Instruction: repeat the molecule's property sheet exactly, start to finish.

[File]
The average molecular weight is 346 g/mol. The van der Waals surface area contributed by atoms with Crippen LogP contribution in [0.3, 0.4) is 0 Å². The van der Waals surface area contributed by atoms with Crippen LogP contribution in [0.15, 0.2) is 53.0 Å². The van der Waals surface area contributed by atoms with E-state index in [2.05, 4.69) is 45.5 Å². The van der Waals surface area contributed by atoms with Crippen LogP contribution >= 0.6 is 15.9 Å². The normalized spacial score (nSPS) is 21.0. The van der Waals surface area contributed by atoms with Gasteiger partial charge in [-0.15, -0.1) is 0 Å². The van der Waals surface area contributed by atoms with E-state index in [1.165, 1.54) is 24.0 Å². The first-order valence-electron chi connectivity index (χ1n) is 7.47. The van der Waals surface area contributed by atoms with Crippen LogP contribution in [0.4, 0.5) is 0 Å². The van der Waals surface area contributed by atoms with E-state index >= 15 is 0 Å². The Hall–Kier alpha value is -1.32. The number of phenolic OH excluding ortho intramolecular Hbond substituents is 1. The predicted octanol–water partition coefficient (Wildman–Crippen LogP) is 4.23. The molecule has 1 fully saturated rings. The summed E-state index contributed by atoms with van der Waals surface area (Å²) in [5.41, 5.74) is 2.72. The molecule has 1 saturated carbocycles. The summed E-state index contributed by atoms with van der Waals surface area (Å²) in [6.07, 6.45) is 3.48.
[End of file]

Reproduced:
The average molecular weight is 346 g/mol. The van der Waals surface area contributed by atoms with Crippen LogP contribution in [0.3, 0.4) is 0 Å². The van der Waals surface area contributed by atoms with Crippen LogP contribution in [0.15, 0.2) is 53.0 Å². The van der Waals surface area contributed by atoms with E-state index in [2.05, 4.69) is 45.5 Å². The van der Waals surface area contributed by atoms with Crippen LogP contribution >= 0.6 is 15.9 Å². The normalized spacial score (nSPS) is 21.0. The van der Waals surface area contributed by atoms with Gasteiger partial charge in [-0.15, -0.1) is 0 Å². The van der Waals surface area contributed by atoms with E-state index in [1.165, 1.54) is 24.0 Å². The first-order valence-electron chi connectivity index (χ1n) is 7.47. The van der Waals surface area contributed by atoms with Crippen LogP contribution in [0.4, 0.5) is 0 Å². The van der Waals surface area contributed by atoms with E-state index >= 15 is 0 Å². The Hall–Kier alpha value is -1.32. The number of phenolic OH excluding ortho intramolecular Hbond substituents is 1. The predicted octanol–water partition coefficient (Wildman–Crippen LogP) is 4.23. The molecule has 1 fully saturated rings. The summed E-state index contributed by atoms with van der Waals surface area (Å²) in [5.41, 5.74) is 2.72. The molecule has 1 saturated carbocycles. The summed E-state index contributed by atoms with van der Waals surface area (Å²) in [6.07, 6.45) is 3.48.